1. Set the options for scenario generation and execution for the CounterTest:

     import org.jetbrains.kotlinx.lincheck.annotations.*
     import org.jetbrains.kotlinx.lincheck.check
     import org.jetbrains.kotlinx.lincheck.strategy.stress.*
     import org.jetbrains.kotlinx.lincheck.verifier.*
     import org.junit.*
    
     class Counter {
         @Volatile
         private var value = 0
    
         fun inc(): Int = ++value
         fun get() = value
     }
    
     class CounterTest {
         private val c = Counter()
    
         @Operation
         fun inc() = c.inc()
    
         @Operation
         fun get() = c.get()
    
         @Test
         fun stressTest() = StressOptions() // Stress testing options:
             .actorsBefore(2) // Number of operations before the parallel part
             .threads(2) // Number of threads in the parallel part
             .actorsPerThread(2) // Number of operations in each thread of the parallel part
             .actorsAfter(1) // Number of operations after the parallel part
             .iterations(100) // Generate 100 random concurrent scenarios
             .invocationsPerIteration(1000) // Run each generated scenario 1000 times
             .check(this::class) // Run the test
     }
    
  2. Run stressTest() again, Lincheck will generate scenarios similar to the one below:

     Init part:
     [inc(), inc()]
     Parallel part:
    | get() | inc() |
    | inc() | get() |
     Post part:
     [inc()]
    

    Here, there are two operations before the parallel part, two threads for each of the two operations, followed after that by a single operation in the end.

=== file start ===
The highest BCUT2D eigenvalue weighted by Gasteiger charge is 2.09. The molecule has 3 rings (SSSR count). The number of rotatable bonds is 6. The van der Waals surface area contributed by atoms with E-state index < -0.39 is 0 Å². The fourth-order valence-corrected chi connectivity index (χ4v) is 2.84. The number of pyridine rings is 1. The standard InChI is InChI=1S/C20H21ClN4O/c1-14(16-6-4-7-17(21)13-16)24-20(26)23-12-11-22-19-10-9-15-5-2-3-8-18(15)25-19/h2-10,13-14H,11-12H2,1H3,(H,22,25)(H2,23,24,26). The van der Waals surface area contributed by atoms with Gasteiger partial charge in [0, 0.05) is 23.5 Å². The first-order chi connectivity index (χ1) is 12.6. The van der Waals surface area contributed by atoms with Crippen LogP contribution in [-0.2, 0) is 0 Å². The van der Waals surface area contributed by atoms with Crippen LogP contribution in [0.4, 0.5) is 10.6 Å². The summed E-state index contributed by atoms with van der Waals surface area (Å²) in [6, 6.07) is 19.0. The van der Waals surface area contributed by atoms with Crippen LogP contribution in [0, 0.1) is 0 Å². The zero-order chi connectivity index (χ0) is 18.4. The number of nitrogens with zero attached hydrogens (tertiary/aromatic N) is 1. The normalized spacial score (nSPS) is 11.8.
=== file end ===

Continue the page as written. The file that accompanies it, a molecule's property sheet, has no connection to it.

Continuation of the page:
You can configure your model checking tests in the same way.

Scenario minimization

You may already have noticed that detected errors are usually represented with a scenario smaller than the specified in the test configuration. Lincheck tries to minimize the error, actively removing an operation while it's possible to keep the test from failing.

Here's the minimized scenario for the counter test above:

= Invalid execution results =
Parallel part:
| inc(): 1 | inc(): 1 |

As it's easier to analyze smaller scenarios, scenario minimization is enabled by default. To disable this feature, add minimizeFailedScenario(false) to the [Stress, ModelChecking]Options configuration.

Logging data structure states

Another useful feature for debugging is state logging. When analyzing an interleaving that leads to an error, you usually draw the data structure changes on a sheet of paper, changing the state after each event. To automize this procedure, you can provide a special method that returns a String representation of the data structure, so Lincheck prints the state representation after each event in the interleaving that modifies the data structure.